Estados Unidos de Venezuela
  • J. Scott Keltie
Part of the The Statesman’s Yearbook book series (SYBK)


The Republic of Venezuela was formed in 1830, by secession from the other members of the Free State founded by Simon Bolivar within the limits of the Spanish colony of New Granada. The charter of fundamental laws actually in force, dating from 1830, and re-proclaimed, with alterations, on March 28, 1864, and April 1881, is designed on the model of the Constitution of the United States of America, but with considerably more independence secured to provincial and local government. At the head of the central executive government is the President, elected for the term of 6 years, exercising his functions through six ministers, and a Federal Council of 19 members. The Federal Council is appointed by the Congress every two years; the Council from its own members, choose a President, who is also President of the Republic. Neither the President nor members of the Federal Council can be re-elected for the following period. The President has no veto power. The legislation for the whole Republic is vested in a Congress of two Houses, called the Senate (two senators for each of the States, districts, &c.) and the House of Representatives (one to every 40,000 of population). The Senators are elected for 6 years by the Legislature of each State, and the Representatives for a like period by ‘popular, direct, and public election.’ The Congresses of States are elected by universal suffrage. There are 40 Senators and 52 Representatives. In May, 1904, a new Constitution, the 15th since the creation of the Republic, was promulgated. It contains important articles respecting the rights of foreigners in Venezuela.


Unable to display preview. Download preview PDF.

Unable to display preview. Download preview PDF.

Statistical and other Books of Reference concerning Venezuela

Official Publications

  1. Respecting the Question of the Boundary of British Guiana and Venezuela: Correspondence between the Governments of Great Britain and the United States with respect to Proposals for Arbitration (United States, No. 2, 1896); Documents and Correspondence (Venezuela, No. 1, 1896); Maps to accompany Documents (Venezuela, No. 1, 1896, Appendix No. III.); Errata in “Venezuela No. I.” (Venezuela, No. 2, 1896); Further Documents (Venezuela, No. 3, 1896); Case on the Part of British Government (Venezuela, No. 1, 1899); Counter-case on the Part of British Government (Venezuela, No. 2, 1899); Argument on the Part of British Government (Venezuela, No. 3, 1899); Case. Counter-case, and Argument on the Part of Venezuela (Venezuela, Nos. 4, 5, and 6, 1899); Award of the Tribunal of Arbitration (Venezuela, No. 7, 1899). London, 1896 and 1899. Gaceta Oficial. Daily, Caracas.Google Scholar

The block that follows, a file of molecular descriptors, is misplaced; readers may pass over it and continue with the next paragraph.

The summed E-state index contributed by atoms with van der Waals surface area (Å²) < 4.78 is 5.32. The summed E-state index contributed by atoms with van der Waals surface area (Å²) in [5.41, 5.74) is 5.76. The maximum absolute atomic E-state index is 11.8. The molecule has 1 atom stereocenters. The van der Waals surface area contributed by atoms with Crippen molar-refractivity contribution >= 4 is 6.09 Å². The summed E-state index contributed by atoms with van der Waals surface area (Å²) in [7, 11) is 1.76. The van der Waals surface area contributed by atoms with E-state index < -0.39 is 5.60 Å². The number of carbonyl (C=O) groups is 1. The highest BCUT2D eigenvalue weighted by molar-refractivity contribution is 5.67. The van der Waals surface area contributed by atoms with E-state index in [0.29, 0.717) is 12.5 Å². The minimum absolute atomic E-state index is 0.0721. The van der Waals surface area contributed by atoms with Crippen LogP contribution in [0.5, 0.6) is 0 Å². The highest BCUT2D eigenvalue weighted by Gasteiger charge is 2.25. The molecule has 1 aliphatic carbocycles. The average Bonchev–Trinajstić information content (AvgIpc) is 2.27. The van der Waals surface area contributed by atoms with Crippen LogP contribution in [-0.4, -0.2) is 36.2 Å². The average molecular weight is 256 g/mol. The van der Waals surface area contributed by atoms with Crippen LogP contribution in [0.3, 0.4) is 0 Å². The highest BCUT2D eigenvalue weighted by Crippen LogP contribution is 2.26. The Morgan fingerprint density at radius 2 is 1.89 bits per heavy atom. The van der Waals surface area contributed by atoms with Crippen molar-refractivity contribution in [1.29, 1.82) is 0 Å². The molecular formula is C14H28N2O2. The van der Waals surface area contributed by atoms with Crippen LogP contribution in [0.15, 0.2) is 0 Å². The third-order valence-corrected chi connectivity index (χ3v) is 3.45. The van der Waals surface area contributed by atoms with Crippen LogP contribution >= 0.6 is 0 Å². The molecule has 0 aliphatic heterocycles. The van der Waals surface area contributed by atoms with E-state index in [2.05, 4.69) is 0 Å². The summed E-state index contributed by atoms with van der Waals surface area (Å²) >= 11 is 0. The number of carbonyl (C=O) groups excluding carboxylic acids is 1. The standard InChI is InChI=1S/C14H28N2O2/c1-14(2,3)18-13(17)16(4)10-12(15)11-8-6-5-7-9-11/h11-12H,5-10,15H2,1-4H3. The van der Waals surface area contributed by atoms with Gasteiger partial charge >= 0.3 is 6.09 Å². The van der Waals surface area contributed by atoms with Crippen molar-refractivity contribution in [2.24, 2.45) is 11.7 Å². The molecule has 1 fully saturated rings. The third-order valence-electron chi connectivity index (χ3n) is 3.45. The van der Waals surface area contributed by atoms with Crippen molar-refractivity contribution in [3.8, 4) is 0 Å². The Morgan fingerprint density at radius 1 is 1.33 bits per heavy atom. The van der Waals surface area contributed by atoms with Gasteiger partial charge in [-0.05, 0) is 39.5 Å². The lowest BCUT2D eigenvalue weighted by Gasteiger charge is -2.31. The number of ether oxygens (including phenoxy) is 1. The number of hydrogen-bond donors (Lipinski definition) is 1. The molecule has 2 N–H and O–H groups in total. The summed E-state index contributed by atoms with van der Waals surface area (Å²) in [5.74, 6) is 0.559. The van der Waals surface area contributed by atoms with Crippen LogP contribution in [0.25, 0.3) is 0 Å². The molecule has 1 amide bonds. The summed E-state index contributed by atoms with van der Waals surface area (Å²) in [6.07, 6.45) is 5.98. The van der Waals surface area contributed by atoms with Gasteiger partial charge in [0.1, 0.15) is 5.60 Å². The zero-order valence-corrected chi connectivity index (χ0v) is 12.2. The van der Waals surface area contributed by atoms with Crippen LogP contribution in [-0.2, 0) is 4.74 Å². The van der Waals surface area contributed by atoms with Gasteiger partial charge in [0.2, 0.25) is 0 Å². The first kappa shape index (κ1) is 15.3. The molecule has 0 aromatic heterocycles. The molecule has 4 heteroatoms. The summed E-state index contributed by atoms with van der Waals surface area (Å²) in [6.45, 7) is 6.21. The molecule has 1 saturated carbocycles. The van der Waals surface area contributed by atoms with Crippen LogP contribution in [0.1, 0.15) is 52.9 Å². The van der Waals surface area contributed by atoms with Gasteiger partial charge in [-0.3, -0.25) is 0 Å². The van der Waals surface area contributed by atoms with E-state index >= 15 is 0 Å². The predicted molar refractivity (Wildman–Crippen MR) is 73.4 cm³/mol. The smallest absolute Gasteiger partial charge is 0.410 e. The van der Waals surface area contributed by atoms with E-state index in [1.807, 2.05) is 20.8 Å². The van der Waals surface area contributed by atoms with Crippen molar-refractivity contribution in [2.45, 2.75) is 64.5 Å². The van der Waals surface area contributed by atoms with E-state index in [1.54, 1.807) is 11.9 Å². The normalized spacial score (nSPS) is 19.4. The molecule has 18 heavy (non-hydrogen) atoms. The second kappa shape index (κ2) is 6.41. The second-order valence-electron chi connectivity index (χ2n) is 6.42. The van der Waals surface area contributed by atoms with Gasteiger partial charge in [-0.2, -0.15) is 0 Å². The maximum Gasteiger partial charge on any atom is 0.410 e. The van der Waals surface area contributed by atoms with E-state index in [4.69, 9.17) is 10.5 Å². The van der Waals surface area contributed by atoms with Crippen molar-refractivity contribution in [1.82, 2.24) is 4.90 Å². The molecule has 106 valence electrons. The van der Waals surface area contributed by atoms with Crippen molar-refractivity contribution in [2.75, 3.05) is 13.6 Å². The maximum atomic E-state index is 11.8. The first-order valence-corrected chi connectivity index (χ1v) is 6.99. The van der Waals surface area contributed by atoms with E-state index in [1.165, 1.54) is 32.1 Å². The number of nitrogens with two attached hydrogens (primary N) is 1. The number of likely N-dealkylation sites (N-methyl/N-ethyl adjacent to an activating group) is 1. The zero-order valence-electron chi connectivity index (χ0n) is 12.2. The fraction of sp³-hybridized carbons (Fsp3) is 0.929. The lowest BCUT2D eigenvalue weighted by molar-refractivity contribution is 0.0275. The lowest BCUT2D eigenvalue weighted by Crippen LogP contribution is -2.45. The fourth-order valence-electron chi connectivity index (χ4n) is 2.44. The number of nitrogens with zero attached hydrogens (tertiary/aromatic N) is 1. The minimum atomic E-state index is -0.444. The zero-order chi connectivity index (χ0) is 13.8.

2. Deutsches Handels-Archiv. Monthly.Google Scholar
  3. Foreign Office Reports, Annual Series. 8. London.Google Scholar
  4. Venezuela: Geographical Sketch, Natural Resources, Lews, &c. Issued by the Bureau of American Republics. Washington, 1904.Google Scholar

Non-Official Publications

  1. Andrê (E.), A Naturalist in the Guianas. London, 1904.Google Scholar
  2. Appun (G. F.), Unter den Tropen. Vol. I. Venezuela. 8. Jena, 1871.Google Scholar
  3. Baudelier (A. F.), The Gilded Man. New York, 1893.Google Scholar
  4. Compendium of Geography and Travel (Stanford’s); Central and South America. Vol. I. London, 1901.Google Scholar
  5. Constitution of the United States of Venezuela (1893). Caraccas, 1898.Google Scholar
  6. Dance (C. D.), Four Years in Venezuela. 8. London, 1876.Google Scholar
  7. Dawson (T. C.), The South American Republics. Part II. New York, 1905.Google Scholar
  8. Ernst (Dr. A.), Les produits de Venezuela. 8. Bremen, 1874.Google Scholar
  9. Humboldt ( ), Personal Narrative of Travel to the Equinoctial Regions of America. 3 vols. London, 1900. Views of Nature. London, 1900.Google Scholar
  10. Macpherson (T. A.), Vocabulario historico, geographico, &c., del Estado Carabobo. 2 pts. Carácas, 1890–91. Diccionario historico, geographico, estadistico, &c., del Estado Miranda. 8. Carácas. 1891.Google Scholar
  11. Meulemans (Auguste), La république de Vénézuela. 8. Bruxelles, 1872.Google Scholar
  12. Mitré (B.), Emancipation of South America. London, 1893.Google Scholar
  13. Mombello (G. Orsi de), Venezuela y sus Riquezas. 8. Carácas, 1890.Google Scholar
  14. Mulhall (M. G.), The English in South America. Buenos Aires, 1877.Google Scholar
  15. Report of Council of Corporation of Foreign Bondholders. London, 1905.Google Scholar
  16. Scruggs (W. L.), The Colombian and Venezuelan Republics. 2d. ed. Boston, Mass., 1905.Google Scholar
  17. Scruggs (W. L.) and Storrow (J. J.), The Brief for Venezuela. [Boundary dispute.] London, 1896.Google Scholar
  18. Spence (J. M.), The Land of Bolivar: Adventures in Vénézuela. 2 vols. 8. London, 1878.Google Scholar
  19. Strickland (J.), Documents and Maps of the Boundary Question between Venezuela and British Guiana. London, 1896.Google Scholar
  20. Thirion (C.), Les États-Unis de Venezuela. 8. Paris, 1867.Google Scholar
  21. Tejera (Miguel), Venezuela pintoresca é ilustrada. 8. Paris, 1875.Google Scholar
  22. Tejera (Miguel), Mapa fisico y politico de los Estados Unidos de Venezuela. Paris, 1877.Google Scholar
  23. Triana (S. P.), Down the Orinoco in a Canoe. London, 1902.Google Scholar
  24. Wood (W. E.), Venezuela: Two Years on the Spanish Main. London.Google Scholar

Copyright information

© Palgrave Macmillan, a division of Macmillan Publishers Limited 1906

Authors and Affiliations

  • J. Scott Keltie

There are no affiliations available

Personalised recommendations